Bristol’s City of Film

A UNESCO Creative City




Bristol: a globally celebrated City of Film

Since 2017, Bristol has been a UNESCO City of Film, one of 18 cities to hold this permanent global status recognising world-leading achievement in the field of film and the moving image. It is also a member of the UNESCO Creative Cities Network, more than 240 cities working together towards a common mission for cultural diversity and sustainable urban development. Bristol’s City of Film status enables the city to further embed the ethos of UNESCO and its Sustainable Development Goals (SDG’s) into its well-established moving image industry.

Photo by Bristol Post – Cary Grant revisiting Bristol

After a successful initial four years of the status that has seen Bristol’s filmmakers, festivals, educators and studios collaborate on a host of beneficial projects, the Bristol City of Film 2021-2025 Action Plan prioritises three main focus areas, carefully chosen to ensure ongoing sustainable development of Bristol’s film and TV sector:


Developing a dedicated skills and training programme for South Bristol; connecting new talent from the area to placements with productions working at The Bottle Yard Studios and on location
in Bristol; providing support and networks to support sustainable employment in the long term.


Telling Bristol stories on film; celebrating diverse stories from across the city; maximising opportunities for screenings across Bristol neighborhoods; sharing Bristol-made films with fellow UNESCO Cities of Film and screening films from cities in countries such as India, Poland, Australia, South Korea, and Brazil in return.


Promoting sustainable filming standards for productions working in Bristol; developing toolkits and working standards to meet Bristol’s aim to become carbon neutral by 2030; and working with partners to support business adaptation and share best practice.

In addition, Bristol City of Film is continually promoting successes from Bristol’s film and TV scene around the world, helping to drive the delivery of cultural activity as an enabler for sustainable development.

What makes Bristol a City of Film?

Film and the moving image has long been a central feature of Bristol’s cultural and commercial identity. From the origins of cinema in the 19th Century, when Bristolian inventor William Friese-Greene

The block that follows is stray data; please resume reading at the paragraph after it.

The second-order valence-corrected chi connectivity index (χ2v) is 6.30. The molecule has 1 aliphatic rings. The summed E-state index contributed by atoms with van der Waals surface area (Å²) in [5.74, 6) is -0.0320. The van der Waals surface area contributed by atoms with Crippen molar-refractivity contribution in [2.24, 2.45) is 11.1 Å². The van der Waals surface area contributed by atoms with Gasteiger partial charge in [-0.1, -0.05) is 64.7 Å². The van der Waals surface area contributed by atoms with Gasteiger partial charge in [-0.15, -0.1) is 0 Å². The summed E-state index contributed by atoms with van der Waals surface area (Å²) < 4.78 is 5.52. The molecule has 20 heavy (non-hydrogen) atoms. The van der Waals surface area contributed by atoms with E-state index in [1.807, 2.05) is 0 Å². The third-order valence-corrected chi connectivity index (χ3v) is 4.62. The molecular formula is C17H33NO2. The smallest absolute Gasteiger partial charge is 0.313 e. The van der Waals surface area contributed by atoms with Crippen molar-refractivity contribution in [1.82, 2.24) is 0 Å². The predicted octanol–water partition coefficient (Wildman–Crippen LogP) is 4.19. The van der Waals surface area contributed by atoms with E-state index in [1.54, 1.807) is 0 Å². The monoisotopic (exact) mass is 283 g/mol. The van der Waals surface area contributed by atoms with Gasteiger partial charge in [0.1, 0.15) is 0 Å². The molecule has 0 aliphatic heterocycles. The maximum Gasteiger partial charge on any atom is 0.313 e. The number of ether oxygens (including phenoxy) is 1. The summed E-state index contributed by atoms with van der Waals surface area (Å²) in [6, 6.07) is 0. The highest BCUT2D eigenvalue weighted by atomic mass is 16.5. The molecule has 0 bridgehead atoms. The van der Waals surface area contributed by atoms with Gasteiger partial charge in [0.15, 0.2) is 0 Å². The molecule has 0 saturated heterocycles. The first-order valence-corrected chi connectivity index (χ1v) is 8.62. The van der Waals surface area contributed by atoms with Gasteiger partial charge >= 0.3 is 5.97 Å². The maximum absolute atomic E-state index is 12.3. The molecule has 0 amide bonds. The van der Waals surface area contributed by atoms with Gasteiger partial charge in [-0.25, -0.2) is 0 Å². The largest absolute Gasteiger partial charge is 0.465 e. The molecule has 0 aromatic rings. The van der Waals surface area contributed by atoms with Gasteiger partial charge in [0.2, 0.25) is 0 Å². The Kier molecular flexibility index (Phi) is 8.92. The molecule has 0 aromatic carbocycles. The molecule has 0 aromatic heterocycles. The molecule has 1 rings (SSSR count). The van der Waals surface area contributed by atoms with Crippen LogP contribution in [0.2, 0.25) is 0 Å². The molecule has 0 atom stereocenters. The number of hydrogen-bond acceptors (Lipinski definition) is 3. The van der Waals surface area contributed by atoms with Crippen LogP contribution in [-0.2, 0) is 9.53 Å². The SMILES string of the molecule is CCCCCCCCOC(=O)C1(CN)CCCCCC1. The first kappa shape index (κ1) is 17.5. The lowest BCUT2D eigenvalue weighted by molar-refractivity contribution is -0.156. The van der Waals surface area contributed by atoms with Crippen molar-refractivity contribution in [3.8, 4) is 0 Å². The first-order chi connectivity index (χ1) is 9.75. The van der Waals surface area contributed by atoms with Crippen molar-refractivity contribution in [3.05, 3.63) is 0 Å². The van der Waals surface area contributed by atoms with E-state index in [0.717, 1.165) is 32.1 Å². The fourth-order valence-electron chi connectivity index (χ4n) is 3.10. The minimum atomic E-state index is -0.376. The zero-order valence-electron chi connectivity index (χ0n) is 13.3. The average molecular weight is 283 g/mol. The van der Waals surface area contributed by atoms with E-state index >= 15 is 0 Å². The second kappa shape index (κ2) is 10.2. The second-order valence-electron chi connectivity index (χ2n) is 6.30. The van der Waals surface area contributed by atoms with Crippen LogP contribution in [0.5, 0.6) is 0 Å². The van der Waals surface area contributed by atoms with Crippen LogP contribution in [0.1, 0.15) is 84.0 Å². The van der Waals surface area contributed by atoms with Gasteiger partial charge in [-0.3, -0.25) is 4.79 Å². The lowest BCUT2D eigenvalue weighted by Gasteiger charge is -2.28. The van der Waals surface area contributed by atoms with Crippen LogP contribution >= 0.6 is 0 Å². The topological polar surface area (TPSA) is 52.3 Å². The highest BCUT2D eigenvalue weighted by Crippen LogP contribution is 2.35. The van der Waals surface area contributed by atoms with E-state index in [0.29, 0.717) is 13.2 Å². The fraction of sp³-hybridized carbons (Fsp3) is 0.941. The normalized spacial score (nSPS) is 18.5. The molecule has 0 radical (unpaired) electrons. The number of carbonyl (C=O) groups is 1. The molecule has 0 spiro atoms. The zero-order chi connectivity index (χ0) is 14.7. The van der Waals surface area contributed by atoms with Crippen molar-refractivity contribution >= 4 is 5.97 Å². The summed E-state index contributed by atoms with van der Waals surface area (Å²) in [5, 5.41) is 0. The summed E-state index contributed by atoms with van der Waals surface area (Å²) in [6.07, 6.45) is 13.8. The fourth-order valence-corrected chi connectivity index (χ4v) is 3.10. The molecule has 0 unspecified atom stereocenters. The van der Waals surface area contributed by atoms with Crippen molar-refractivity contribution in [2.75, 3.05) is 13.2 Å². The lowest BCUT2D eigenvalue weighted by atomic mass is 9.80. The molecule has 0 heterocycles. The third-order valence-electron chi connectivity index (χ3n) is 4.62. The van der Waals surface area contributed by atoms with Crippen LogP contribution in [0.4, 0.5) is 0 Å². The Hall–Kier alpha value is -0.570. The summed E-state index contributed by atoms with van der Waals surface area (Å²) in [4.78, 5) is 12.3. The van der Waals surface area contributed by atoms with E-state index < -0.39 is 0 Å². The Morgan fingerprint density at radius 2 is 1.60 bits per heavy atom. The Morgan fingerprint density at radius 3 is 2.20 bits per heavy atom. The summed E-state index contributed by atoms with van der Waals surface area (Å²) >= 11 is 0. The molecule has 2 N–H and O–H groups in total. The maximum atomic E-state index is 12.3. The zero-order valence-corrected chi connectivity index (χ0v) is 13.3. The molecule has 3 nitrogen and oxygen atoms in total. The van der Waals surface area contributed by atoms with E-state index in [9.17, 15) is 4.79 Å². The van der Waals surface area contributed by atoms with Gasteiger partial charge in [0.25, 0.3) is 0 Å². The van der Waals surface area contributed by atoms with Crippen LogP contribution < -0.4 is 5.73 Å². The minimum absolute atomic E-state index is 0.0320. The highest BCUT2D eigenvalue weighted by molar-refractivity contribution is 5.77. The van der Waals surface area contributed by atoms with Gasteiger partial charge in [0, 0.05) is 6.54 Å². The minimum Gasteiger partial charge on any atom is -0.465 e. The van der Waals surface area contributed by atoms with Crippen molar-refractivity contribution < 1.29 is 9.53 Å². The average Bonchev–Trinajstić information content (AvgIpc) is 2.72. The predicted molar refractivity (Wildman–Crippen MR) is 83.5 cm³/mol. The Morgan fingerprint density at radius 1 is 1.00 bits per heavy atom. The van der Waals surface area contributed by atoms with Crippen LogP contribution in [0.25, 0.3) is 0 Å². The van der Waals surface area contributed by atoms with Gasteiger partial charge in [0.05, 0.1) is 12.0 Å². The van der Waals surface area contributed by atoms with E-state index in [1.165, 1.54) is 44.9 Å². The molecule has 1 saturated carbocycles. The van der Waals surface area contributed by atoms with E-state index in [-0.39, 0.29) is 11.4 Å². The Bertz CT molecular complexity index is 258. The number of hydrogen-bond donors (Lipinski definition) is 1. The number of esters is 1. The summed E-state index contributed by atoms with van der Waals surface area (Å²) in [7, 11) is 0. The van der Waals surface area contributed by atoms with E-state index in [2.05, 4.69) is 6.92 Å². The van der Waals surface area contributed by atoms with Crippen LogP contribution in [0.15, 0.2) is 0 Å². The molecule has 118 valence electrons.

(1855-1921) developed pioneering motion picture technology, to the golden age of Hollywood which saw Bristol-born Archie Leach (aka Cary Grant) become one of the world’s most famous and best-loved screen icons of all time, Bristol has a strong heritage in screen excellence.

Today, the city is home to world-leading media, including more than 130 production and postproduction companies. Oscar-winning Aardman Animations set up its studios in Bristol in the 1970s’s, gaining consistent success with titles including Wallace and Gromit, Chicken Run, Shaun the Sheep and Early Man. Since 2010 The Bottle Yard Studios, the largest film and television facility in the West of England, has attracted major productions to film in the city. The BBC produces internationally renowned drama, factual and wildlife television from its Bristol headquarters which house the broadcaster’s world-renowned Natural History Unit, and Channel 4 chose Bristol as the location for one of its creative hubs when it relocated out of London in 2019.

Bristol hosts 11 community-driven international festivals dedicated to film annually, including Wildscreen Festival, the world’s biggest festival of natural history storytelling and Encounters, the UK’s leading short film, animation and virtual reality festival. It is home to 10 cinemas including Watershed, the internationally renowned film culture and digital media centre that links many of Bristol’s festivals, networks and initiatives together whilst welcoming around 450,000 visitors a year. The city’s two major universities, the University of Bristol and the University of the West of England, are consistently rated in the top five establishments to study film-related courses in the UK, providing a total of 28 film-related degrees between them.

Photo by BFI Film Academy Bristol

Who are the 18 UNESCO Cities of Film?

  • Bitola, North Macedonia Bradford, UK
  • Bristol, UK
  • Busan, South Korea Galway, Republic of Ireland Łódź, Poland
  • Mumbai, India
  • Potsdam, Germany Qingdao, China
  • Rome, Italy
  • Santos, Brazil
  • Sarajevo, Bosnia & Herzegovina Sofia, Bulgaria
  • Sydney, Australia
  • Terrassa, Spain
  • Valladolid, Spain
  • Wellington, New Zealand Yamagata, Japan

Photo by STUDIOCANAL Behind the scenes of Early Man

Culture for Sustainable Development
“Culture is who we are and what shapes our identity. No development can be sustainable without including culture. In September 2015 the United Nations General Assembly adopted the ‘2030 Agenda for Sustainable Development’ with 17 ambitious, universal goals to transform our world.
“UNESCO ensures that the role of culture is recognised through a majority of the Sustainable Development Goals (SDGs), including those focusing on quality education, sustainable cities, the environment, economic growth, sustainable consumption and production patterns, peaceful and inclusive societies, gender equality and food security.

“From cultural heritage to cultural and creative industries, Culture is both an enabler and a driver of the economic, social and environmental dimensions of sustainable development. UNESCO’s work promoting cultural diversity, and UNESCO’s Culture Conventions, are key to the implementation of the 2030 Agenda for Sustainable Development.”

UNESCO Cities of Film map (Source –

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